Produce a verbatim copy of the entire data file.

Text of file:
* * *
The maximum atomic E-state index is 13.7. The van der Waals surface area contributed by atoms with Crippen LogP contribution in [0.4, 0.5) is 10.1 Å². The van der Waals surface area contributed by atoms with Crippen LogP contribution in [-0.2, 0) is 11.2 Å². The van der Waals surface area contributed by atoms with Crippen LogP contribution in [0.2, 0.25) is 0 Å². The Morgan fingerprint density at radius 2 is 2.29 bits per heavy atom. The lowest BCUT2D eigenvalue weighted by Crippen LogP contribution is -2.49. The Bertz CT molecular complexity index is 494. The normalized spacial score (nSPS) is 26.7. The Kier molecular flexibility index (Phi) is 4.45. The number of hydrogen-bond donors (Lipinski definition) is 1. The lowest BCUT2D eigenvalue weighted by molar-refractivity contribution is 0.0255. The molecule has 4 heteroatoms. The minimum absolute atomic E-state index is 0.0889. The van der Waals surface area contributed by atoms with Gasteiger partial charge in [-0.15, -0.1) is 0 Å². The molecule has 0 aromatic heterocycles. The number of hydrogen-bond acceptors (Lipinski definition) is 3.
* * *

The maximum atomic E-state index is 13.7. The van der Waals surface area contributed by atoms with Crippen LogP contribution in [0.4, 0.5) is 10.1 Å². The van der Waals surface area contributed by atoms with Crippen LogP contribution in [-0.2, 0) is 11.2 Å². The van der Waals surface area contributed by atoms with Crippen LogP contribution in [0.2, 0.25) is 0 Å². The Morgan fingerprint density at radius 2 is 2.29 bits per heavy atom. The lowest BCUT2D eigenvalue weighted by Crippen LogP contribution is -2.49. The Bertz CT molecular complexity index is 494. The normalized spacial score (nSPS) is 26.7. The Kier molecular flexibility index (Phi) is 4.45. The number of hydrogen-bond donors (Lipinski definition) is 1. The lowest BCUT2D eigenvalue weighted by molar-refractivity contribution is 0.0255. The molecule has 4 heteroatoms. The minimum absolute atomic E-state index is 0.0889. The van der Waals surface area contributed by atoms with Gasteiger partial charge in [-0.15, -0.1) is 0 Å². The molecule has 0 aromatic heterocycles. The number of hydrogen-bond acceptors (Lipinski definition) is 3.